Your columnist, Magda Wierzycka, is overly critical of the role of the Public Investment Corporation (PIC) in managing investments on behalf of Government Employees Pension Fund (GEPF) members (Time for public servants to stand up against the looters, September 27).
First, the issuance of bonds is healthy for the entire South African market, including other pension fund and insurance companies. The reality is that there simply aren’t enough bonds in SA to meet the demand from institutional investors. In addition, all asset managers, both active and trackers, know that no bond issue in SA is entirely owned by any one manager, including the PIC — there will always be prudent limits in place.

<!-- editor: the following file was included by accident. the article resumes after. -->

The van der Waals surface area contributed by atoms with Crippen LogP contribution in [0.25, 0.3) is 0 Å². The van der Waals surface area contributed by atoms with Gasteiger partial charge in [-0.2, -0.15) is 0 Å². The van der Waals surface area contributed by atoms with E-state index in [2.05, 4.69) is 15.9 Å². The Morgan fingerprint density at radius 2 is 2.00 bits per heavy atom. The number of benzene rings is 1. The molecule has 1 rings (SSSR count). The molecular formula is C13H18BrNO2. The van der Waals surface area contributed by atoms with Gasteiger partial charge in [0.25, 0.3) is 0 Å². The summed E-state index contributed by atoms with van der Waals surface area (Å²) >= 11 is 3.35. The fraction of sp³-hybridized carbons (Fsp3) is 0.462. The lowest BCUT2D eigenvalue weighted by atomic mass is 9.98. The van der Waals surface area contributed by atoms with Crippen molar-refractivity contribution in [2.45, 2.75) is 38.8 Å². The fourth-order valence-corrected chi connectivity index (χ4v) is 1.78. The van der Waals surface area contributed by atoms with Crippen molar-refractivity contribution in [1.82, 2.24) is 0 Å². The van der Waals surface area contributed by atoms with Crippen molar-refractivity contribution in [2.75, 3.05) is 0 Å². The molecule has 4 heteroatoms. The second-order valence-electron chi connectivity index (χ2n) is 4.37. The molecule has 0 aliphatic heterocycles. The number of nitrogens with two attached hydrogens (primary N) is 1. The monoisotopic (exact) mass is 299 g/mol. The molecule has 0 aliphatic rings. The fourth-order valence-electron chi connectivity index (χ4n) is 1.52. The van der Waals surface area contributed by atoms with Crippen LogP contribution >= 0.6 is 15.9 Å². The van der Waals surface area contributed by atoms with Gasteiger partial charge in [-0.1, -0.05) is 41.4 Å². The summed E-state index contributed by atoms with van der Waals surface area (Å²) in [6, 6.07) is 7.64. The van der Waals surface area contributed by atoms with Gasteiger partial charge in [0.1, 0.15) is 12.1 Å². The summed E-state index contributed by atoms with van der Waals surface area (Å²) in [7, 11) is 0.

Second, the GEPF is one of the best funded pension funds in the world, especially when one takes the scale of the fund into consideration.
Against its peer group of large funds by assets globally, the GEPF remains solvent (in that it has more assets than current liabilities, materially stronger since 1994) compared to CalPERS (US), APG (Netherlands), ATP (Denmark) and so on, which are all underwater.
Even the world’s largest pension fund, the GPIF of Japan with almost $2-trillion in assets, is actuarially insolvent. So rather than bashing the PIC and GEPF at every opportunity, let’s find a solution to better manage transparency and accountability at these institutions. Unless, of course, it is the objective of asset gatherers out there to get their snouts into the PIC’s trough.